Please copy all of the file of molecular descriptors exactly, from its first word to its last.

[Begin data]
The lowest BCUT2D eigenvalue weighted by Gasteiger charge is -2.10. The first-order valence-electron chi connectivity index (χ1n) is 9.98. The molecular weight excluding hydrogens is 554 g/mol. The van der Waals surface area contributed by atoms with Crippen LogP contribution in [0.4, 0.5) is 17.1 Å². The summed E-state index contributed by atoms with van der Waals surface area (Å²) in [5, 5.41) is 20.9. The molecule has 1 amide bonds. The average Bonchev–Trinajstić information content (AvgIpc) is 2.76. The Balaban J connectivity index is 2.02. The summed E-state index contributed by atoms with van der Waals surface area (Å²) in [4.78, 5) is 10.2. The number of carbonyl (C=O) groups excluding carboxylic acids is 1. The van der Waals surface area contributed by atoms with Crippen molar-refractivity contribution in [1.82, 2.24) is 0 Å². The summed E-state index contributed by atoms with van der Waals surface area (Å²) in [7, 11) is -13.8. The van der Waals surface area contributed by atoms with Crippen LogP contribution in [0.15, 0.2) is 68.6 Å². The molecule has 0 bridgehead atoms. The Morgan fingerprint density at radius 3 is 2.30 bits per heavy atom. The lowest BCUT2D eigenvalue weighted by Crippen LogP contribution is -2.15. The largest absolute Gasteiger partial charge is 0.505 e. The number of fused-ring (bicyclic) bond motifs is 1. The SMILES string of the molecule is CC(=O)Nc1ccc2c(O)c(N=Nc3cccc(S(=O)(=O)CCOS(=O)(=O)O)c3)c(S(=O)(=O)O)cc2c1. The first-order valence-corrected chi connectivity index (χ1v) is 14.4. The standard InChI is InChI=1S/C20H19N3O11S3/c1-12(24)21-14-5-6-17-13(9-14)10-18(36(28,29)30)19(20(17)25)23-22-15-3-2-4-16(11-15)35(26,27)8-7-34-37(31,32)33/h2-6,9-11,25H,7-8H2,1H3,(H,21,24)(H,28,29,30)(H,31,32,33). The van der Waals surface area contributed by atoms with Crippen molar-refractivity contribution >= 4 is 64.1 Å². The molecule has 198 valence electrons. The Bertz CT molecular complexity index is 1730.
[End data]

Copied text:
The lowest BCUT2D eigenvalue weighted by Gasteiger charge is -2.10. The first-order valence-electron chi connectivity index (χ1n) is 9.98. The molecular weight excluding hydrogens is 554 g/mol. The van der Waals surface area contributed by atoms with Crippen LogP contribution in [0.4, 0.5) is 17.1 Å². The summed E-state index contributed by atoms with van der Waals surface area (Å²) in [5, 5.41) is 20.9. The molecule has 1 amide bonds. The average Bonchev–Trinajstić information content (AvgIpc) is 2.76. The Balaban J connectivity index is 2.02. The summed E-state index contributed by atoms with van der Waals surface area (Å²) in [4.78, 5) is 10.2. The number of carbonyl (C=O) groups excluding carboxylic acids is 1. The van der Waals surface area contributed by atoms with Crippen molar-refractivity contribution in [1.82, 2.24) is 0 Å². The summed E-state index contributed by atoms with van der Waals surface area (Å²) in [7, 11) is -13.8. The van der Waals surface area contributed by atoms with Crippen LogP contribution in [0.15, 0.2) is 68.6 Å². The molecule has 0 bridgehead atoms. The Morgan fingerprint density at radius 3 is 2.30 bits per heavy atom. The lowest BCUT2D eigenvalue weighted by Crippen LogP contribution is -2.15. The largest absolute Gasteiger partial charge is 0.505 e. The number of fused-ring (bicyclic) bond motifs is 1. The SMILES string of the molecule is CC(=O)Nc1ccc2c(O)c(N=Nc3cccc(S(=O)(=O)CCOS(=O)(=O)O)c3)c(S(=O)(=O)O)cc2c1. The first-order valence-corrected chi connectivity index (χ1v) is 14.4. The standard InChI is InChI=1S/C20H19N3O11S3/c1-12(24)21-14-5-6-17-13(9-14)10-18(36(28,29)30)19(20(17)25)23-22-15-3-2-4-16(11-15)35(26,27)8-7-34-37(31,32)33/h2-6,9-11,25H,7-8H2,1H3,(H,21,24)(H,28,29,30)(H,31,32,33). The van der Waals surface area contributed by atoms with Crippen molar-refractivity contribution >= 4 is 64.1 Å². The molecule has 198 valence electrons. The Bertz CT molecular complexity index is 1730.